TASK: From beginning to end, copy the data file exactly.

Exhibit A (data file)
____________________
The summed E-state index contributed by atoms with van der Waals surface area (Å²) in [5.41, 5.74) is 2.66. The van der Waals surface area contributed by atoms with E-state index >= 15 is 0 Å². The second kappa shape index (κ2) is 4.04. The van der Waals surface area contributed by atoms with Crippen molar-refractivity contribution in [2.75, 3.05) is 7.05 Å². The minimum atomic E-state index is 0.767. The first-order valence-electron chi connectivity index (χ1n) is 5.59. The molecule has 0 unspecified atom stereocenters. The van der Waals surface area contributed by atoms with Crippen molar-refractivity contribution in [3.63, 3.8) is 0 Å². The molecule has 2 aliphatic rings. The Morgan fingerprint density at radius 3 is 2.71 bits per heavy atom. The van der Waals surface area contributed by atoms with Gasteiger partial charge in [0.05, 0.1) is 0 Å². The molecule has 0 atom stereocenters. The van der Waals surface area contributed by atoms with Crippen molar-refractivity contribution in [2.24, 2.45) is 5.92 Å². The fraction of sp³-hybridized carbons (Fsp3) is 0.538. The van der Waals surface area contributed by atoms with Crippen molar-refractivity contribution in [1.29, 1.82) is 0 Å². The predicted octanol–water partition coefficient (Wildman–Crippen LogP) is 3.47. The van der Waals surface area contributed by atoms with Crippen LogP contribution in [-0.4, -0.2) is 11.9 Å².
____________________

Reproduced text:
The summed E-state index contributed by atoms with van der Waals surface area (Å²) in [5.41, 5.74) is 2.66. The van der Waals surface area contributed by atoms with E-state index >= 15 is 0 Å². The second kappa shape index (κ2) is 4.04. The van der Waals surface area contributed by atoms with Crippen molar-refractivity contribution in [2.75, 3.05) is 7.05 Å². The minimum atomic E-state index is 0.767. The first-order valence-electron chi connectivity index (χ1n) is 5.59. The molecule has 0 unspecified atom stereocenters. The van der Waals surface area contributed by atoms with Crippen molar-refractivity contribution in [3.63, 3.8) is 0 Å². The molecule has 2 aliphatic rings. The Morgan fingerprint density at radius 3 is 2.71 bits per heavy atom. The van der Waals surface area contributed by atoms with Gasteiger partial charge in [0.05, 0.1) is 0 Å². The molecule has 0 atom stereocenters. The van der Waals surface area contributed by atoms with Crippen molar-refractivity contribution in [2.24, 2.45) is 5.92 Å². The fraction of sp³-hybridized carbons (Fsp3) is 0.538. The van der Waals surface area contributed by atoms with Crippen molar-refractivity contribution in [1.29, 1.82) is 0 Å². The predicted octanol–water partition coefficient (Wildman–Crippen LogP) is 3.47. The van der Waals surface area contributed by atoms with Crippen LogP contribution in [-0.4, -0.2) is 11.9 Å².